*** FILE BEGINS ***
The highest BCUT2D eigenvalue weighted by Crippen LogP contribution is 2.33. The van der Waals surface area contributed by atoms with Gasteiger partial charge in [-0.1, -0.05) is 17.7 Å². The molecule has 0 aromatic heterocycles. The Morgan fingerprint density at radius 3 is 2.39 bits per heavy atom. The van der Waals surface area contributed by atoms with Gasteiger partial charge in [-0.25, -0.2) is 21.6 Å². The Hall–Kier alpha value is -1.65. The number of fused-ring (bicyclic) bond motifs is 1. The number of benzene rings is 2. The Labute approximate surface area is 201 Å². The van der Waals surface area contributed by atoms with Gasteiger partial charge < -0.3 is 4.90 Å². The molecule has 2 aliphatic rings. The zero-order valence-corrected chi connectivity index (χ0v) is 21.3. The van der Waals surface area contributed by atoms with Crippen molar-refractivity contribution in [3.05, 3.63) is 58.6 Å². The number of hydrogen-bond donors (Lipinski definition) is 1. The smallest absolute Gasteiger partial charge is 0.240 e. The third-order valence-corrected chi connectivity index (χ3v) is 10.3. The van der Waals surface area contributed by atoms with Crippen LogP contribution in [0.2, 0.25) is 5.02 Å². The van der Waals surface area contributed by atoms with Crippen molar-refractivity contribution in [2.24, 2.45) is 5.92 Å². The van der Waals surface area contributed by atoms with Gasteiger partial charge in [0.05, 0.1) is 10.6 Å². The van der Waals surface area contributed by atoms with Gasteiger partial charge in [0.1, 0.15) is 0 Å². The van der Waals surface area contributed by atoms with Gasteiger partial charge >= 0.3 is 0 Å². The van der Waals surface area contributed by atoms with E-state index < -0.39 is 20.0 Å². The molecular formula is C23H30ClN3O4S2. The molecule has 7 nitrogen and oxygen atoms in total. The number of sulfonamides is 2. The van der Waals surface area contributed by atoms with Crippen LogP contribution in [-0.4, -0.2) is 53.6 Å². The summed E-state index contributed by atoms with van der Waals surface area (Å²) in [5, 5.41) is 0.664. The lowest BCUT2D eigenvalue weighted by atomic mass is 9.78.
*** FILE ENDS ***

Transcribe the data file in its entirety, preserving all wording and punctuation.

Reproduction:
The highest BCUT2D eigenvalue weighted by Crippen LogP contribution is 2.33. The van der Waals surface area contributed by atoms with Gasteiger partial charge in [-0.1, -0.05) is 17.7 Å². The molecule has 0 aromatic heterocycles. The Morgan fingerprint density at radius 3 is 2.39 bits per heavy atom. The van der Waals surface area contributed by atoms with Gasteiger partial charge in [-0.25, -0.2) is 21.6 Å². The Hall–Kier alpha value is -1.65. The number of fused-ring (bicyclic) bond motifs is 1. The number of benzene rings is 2. The Labute approximate surface area is 201 Å². The van der Waals surface area contributed by atoms with Gasteiger partial charge < -0.3 is 4.90 Å². The molecule has 2 aliphatic rings. The zero-order valence-corrected chi connectivity index (χ0v) is 21.3. The van der Waals surface area contributed by atoms with Crippen molar-refractivity contribution in [3.05, 3.63) is 58.6 Å². The number of hydrogen-bond donors (Lipinski definition) is 1. The smallest absolute Gasteiger partial charge is 0.240 e. The third-order valence-corrected chi connectivity index (χ3v) is 10.3. The van der Waals surface area contributed by atoms with Crippen LogP contribution in [0.2, 0.25) is 5.02 Å². The van der Waals surface area contributed by atoms with Crippen molar-refractivity contribution in [2.24, 2.45) is 5.92 Å². The van der Waals surface area contributed by atoms with Gasteiger partial charge in [0.05, 0.1) is 10.6 Å². The van der Waals surface area contributed by atoms with Gasteiger partial charge in [0.1, 0.15) is 0 Å². The van der Waals surface area contributed by atoms with Gasteiger partial charge >= 0.3 is 0 Å². The van der Waals surface area contributed by atoms with E-state index < -0.39 is 20.0 Å². The molecular formula is C23H30ClN3O4S2. The molecule has 7 nitrogen and oxygen atoms in total. The number of sulfonamides is 2. The van der Waals surface area contributed by atoms with Crippen LogP contribution in [-0.4, -0.2) is 53.6 Å². The summed E-state index contributed by atoms with van der Waals surface area (Å²) in [5, 5.41) is 0.664. The lowest BCUT2D eigenvalue weighted by atomic mass is 9.78.